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Recent 737 MAX 8 crashes and effects on AA 737 MAX 8s (NOT reaccommodation)

Recent 737 MAX 8 crashes and effects on AA 737 MAX 8s (NOT reaccommodation)

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Old Jun 17, 19, 6:57 am   -   Wikipost
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This thread is dedicated to the effect on AA from the October 29, 2018 and March 10, 2019 crashes if two Boeing 737 MAX 8 aircraft in Indonesia and Ethiopia, respectively.

To discuss reaccommodation by AA subsequent to the grounding of all Boeing MAX 8s and 9s by the US Federal Aviation Administration on 13 March 2019, please refer to 737 MAX grounded 13 Mar 2019. What to do if you were supposed to fly on one?


13 March 2019: All US airline Boeing 737 MAX 8 and 9 aircraft are grounded by US Federal Aviation Administration emergency order. AA has removed all 737 MAX 8 from scheduling through 19 August 2019.

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The thread regarding the 10 March 2019 Ethiopian Airlines ET 302 737 MAX 8 crash out of Adis Ababa is Ethiopian Airlines: Boeing 737 Max 8 crashes on way to Kenya [ET302 ADD-NBO 10MAR19]. Link.

The thread regarding the 29 October 2018 Lion Air JT 610 737 MAX 8 crash out of Jakarta is Lion Air flight from Jakarta has crashed
. Link.

American Airlines ordered 100 Boeing 737 MAX 8 (7M8) with options for 60 more. The first 737 MAX -8 flew at the assembly facility in Renton, WAshington, USA on 29 Jan 2016. Deliveries to AA commenced in late in 2017, with four delivered in 2017,16 more during 2018, with 20 more to be delivered during 2019. IATA code B38M; AA code "7M8".

Link to the story of how 737 MAX’ birth in the DFW Admirals Club and the forces that shaped it.

29 October 2018: Indonesian carrier Lion Air Flight 610 on October 29 crashed into the sea soon after takeoff with the loss of all aboard, apparently due to the erroneous data from a faulty Angle of Attack sensor, which caused the MCAS (Maneuvering Characteristics Augmentation System) to assume the plane was about to stall, which activated the downward force on the Stabilizer Trim to get the nose down. Link to BBC article.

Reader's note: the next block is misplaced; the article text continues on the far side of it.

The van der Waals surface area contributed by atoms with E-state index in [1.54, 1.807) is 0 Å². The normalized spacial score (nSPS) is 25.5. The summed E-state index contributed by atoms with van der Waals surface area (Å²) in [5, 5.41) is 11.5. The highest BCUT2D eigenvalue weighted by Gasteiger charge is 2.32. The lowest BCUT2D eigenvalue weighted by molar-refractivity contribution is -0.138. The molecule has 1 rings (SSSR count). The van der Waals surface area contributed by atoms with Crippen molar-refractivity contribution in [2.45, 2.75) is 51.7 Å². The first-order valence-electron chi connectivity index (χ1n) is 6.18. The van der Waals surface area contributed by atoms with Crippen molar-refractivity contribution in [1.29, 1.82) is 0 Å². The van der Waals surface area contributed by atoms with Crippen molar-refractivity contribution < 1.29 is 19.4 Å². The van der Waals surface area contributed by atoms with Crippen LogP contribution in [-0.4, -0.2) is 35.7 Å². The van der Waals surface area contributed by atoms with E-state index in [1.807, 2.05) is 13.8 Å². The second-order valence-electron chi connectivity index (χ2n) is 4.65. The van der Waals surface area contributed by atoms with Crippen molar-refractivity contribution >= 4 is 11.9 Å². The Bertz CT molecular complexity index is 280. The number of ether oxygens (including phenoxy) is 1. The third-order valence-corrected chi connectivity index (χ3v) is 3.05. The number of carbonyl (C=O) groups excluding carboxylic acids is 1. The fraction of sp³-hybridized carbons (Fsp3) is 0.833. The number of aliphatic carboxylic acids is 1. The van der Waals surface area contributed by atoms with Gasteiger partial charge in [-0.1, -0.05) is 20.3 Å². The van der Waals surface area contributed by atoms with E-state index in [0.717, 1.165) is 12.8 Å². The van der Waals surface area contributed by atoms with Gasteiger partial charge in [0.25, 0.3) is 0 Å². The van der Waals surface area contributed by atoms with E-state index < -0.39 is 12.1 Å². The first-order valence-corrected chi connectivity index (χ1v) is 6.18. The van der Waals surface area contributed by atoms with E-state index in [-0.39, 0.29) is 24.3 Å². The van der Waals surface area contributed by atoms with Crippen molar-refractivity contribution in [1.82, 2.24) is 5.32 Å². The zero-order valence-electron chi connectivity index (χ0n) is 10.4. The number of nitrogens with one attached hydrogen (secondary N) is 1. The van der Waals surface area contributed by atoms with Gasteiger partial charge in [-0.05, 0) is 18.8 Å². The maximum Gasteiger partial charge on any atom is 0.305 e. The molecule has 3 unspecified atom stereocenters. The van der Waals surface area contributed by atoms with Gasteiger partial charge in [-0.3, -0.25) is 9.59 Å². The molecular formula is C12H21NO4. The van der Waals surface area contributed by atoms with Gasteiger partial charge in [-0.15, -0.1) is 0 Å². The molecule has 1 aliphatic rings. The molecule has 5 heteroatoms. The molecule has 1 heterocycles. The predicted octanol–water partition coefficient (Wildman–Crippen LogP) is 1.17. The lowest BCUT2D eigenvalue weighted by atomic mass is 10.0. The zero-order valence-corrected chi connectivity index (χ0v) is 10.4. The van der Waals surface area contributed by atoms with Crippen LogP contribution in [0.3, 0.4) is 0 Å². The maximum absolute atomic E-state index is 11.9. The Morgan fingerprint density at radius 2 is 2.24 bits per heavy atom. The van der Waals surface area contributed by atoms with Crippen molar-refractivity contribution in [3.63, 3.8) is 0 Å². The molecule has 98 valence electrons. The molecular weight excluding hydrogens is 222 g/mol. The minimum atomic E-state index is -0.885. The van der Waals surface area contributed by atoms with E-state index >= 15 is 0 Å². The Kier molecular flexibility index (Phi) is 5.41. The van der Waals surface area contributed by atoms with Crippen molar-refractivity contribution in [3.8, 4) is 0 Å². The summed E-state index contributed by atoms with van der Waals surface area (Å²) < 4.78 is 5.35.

Link to Aviation Herald discussion.

Link to FlyerTalk airline forum thread regarding this incident.

“Instead of switching off the Stabilizer Trim the pilots appear to have battled the system.” Link

This aircraft had been written up as having a faulty AOA indicator for the previous three flights it had taken. It is unclear if Lion Air had performed adequate maintenance procedures after the reports or withdraw the aircraft from service until the fault could be completely cleared.

7 November 2018: The US Federal Aviation Administration / FAA issued an Airworthiness Directive (AD note) covering the AOA within a few days, giving US airlines 30 days to comply with the AD.

7 November 2018: Boeing issued revised operating instructions covering the revised MCAS used in the MAX 8, updating the MAX operations manual. See the manual update and the switches referenced in this post.

See “What is the Boeing 737 MAX Maneuvering Characteristics Augmentation System?”, updated November 17 to explain the MCAS and electric trim override operation, here: link.

10 March 10, 2019: An Ethiopian Airlines 737 MAX 8 departing Addis Ababa to Nairobi turned back to the airport soon after takeoff, but crashed with the loss of all aboard.

Link to BBC article.

Link to Aviation Herald discussion.

Link to FlyerTalk airline forum thread regarding this incident.

10 March 10, 2019: The US National Transportation Board / NTSB has dispatched an investigation team, as have Boeing, to Addis Ababa to assist the Ethiopian investigators in determining the cause(s) of the crash. The “black boxes” (cockpit voice and the flight data recorder have been recovered.

A revised MCAS is in the works, and the FAA is expected to issue an AD note when the MCAS update is done. This is expected to occur in May, 2019.

11 March 2019: China grounded its 737 MAX 8 (not MAX 9) fleet.

11 March 2019: the US FAA stated it would not ground US (AA, AS, UA, WN) 737 MAX aircraft at this time.

Link to FAA Airworthiness Notification for USA registered B38M aircraft PDF.

Link to Wall Street Journal article.

11 March 2019: AA APFA Flight Attendant union spokesperson asked AA to ground the MAX 8s. (TPG)

11 March 2019: AA pilots through their APA union have requested passengers allow the investigators do their work and refrain from jumping to conclusions. “We caution against speculation about what may have caused this tragic accident,” the Air Line Pilots Association said in a statement. (TPG)

12 March 2019: The nation members of the European Union, the United Kingdom and several other nations ban their airlines’ operation, and other airlines’ overflight or flights, of the B38M aircraft. Link to New York Times article.

12 March 2019: Other USA airlines operating 737 MAX aircraft (of all types) are United (UA), Southwest (WN). AS has ordered the MAX 9, but deliveries have not yet been made.

Link to The Points Guy “how to tell if you’re flying a 737 MAX 8” article

13 March 2019: American Airlines pilots’ union APA issues statement in support of the AA B38M: “The AA APA spokesman says AA's MAX 8s have additional indicators on the planes, which others do not have. He says they're the only ones equipped with TWO AOA displays - one for each pilot. This, I guess, is why AA feels they can keep flying the MAX 8. The spokesman said he felt UA and SW (WN) were getting these added to their MAX planes. “ - Econometrics

https://www.cnbc.com/video/2019/03/1...ilot-says.html